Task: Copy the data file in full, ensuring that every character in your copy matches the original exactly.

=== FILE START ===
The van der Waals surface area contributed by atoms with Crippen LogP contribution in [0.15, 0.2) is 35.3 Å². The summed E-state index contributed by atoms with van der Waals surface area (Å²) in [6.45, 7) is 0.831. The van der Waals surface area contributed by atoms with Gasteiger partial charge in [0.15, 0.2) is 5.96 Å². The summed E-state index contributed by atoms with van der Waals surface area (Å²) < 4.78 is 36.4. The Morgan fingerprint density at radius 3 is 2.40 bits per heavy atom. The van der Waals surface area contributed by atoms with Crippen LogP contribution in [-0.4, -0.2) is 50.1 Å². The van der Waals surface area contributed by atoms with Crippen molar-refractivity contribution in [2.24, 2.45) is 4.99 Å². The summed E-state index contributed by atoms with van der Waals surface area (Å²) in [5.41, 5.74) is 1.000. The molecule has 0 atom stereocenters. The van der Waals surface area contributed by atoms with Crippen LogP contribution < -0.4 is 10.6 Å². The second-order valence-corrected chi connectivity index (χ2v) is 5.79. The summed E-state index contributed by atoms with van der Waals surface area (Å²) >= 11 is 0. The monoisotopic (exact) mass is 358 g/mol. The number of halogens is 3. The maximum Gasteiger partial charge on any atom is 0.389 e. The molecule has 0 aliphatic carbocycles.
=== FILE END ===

The van der Waals surface area contributed by atoms with Crippen LogP contribution in [0.15, 0.2) is 35.3 Å². The summed E-state index contributed by atoms with van der Waals surface area (Å²) in [6.45, 7) is 0.831. The van der Waals surface area contributed by atoms with Gasteiger partial charge in [0.15, 0.2) is 5.96 Å². The summed E-state index contributed by atoms with van der Waals surface area (Å²) < 4.78 is 36.4. The Morgan fingerprint density at radius 3 is 2.40 bits per heavy atom. The van der Waals surface area contributed by atoms with Crippen LogP contribution in [-0.4, -0.2) is 50.1 Å². The van der Waals surface area contributed by atoms with Crippen molar-refractivity contribution in [2.24, 2.45) is 4.99 Å². The summed E-state index contributed by atoms with van der Waals surface area (Å²) in [5.41, 5.74) is 1.000. The molecule has 0 atom stereocenters. The van der Waals surface area contributed by atoms with Crippen LogP contribution < -0.4 is 10.6 Å². The second-order valence-corrected chi connectivity index (χ2v) is 5.79. The summed E-state index contributed by atoms with van der Waals surface area (Å²) >= 11 is 0. The monoisotopic (exact) mass is 358 g/mol. The number of halogens is 3. The maximum Gasteiger partial charge on any atom is 0.389 e. The molecule has 0 aliphatic carbocycles.